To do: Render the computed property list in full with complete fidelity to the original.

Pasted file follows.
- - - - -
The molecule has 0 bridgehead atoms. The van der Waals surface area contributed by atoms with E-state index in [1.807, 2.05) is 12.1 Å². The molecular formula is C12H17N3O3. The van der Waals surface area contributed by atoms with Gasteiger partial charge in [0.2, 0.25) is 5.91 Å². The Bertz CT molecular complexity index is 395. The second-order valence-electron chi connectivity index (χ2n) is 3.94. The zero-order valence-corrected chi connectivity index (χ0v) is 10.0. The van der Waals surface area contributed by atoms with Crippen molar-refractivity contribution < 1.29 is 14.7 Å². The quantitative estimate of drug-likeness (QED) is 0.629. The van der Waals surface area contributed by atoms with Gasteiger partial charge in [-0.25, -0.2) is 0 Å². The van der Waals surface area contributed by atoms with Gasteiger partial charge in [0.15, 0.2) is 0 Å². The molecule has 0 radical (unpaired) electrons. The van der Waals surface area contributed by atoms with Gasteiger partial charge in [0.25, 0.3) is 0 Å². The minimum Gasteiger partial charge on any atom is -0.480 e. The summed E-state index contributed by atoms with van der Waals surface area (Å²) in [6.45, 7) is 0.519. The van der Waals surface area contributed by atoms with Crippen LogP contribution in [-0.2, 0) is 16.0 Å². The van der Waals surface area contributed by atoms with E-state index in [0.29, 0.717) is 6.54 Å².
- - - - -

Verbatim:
The molecule has 0 bridgehead atoms. The van der Waals surface area contributed by atoms with E-state index in [1.807, 2.05) is 12.1 Å². The molecular formula is C12H17N3O3. The van der Waals surface area contributed by atoms with Gasteiger partial charge in [0.2, 0.25) is 5.91 Å². The Bertz CT molecular complexity index is 395. The second-order valence-electron chi connectivity index (χ2n) is 3.94. The zero-order valence-corrected chi connectivity index (χ0v) is 10.0. The van der Waals surface area contributed by atoms with Crippen molar-refractivity contribution < 1.29 is 14.7 Å². The quantitative estimate of drug-likeness (QED) is 0.629. The van der Waals surface area contributed by atoms with Gasteiger partial charge in [-0.25, -0.2) is 0 Å². The van der Waals surface area contributed by atoms with Gasteiger partial charge in [0.15, 0.2) is 0 Å². The molecule has 0 radical (unpaired) electrons. The van der Waals surface area contributed by atoms with Gasteiger partial charge in [0.25, 0.3) is 0 Å². The minimum Gasteiger partial charge on any atom is -0.480 e. The summed E-state index contributed by atoms with van der Waals surface area (Å²) in [6.45, 7) is 0.519. The van der Waals surface area contributed by atoms with Crippen LogP contribution in [-0.2, 0) is 16.0 Å². The van der Waals surface area contributed by atoms with E-state index in [0.29, 0.717) is 6.54 Å².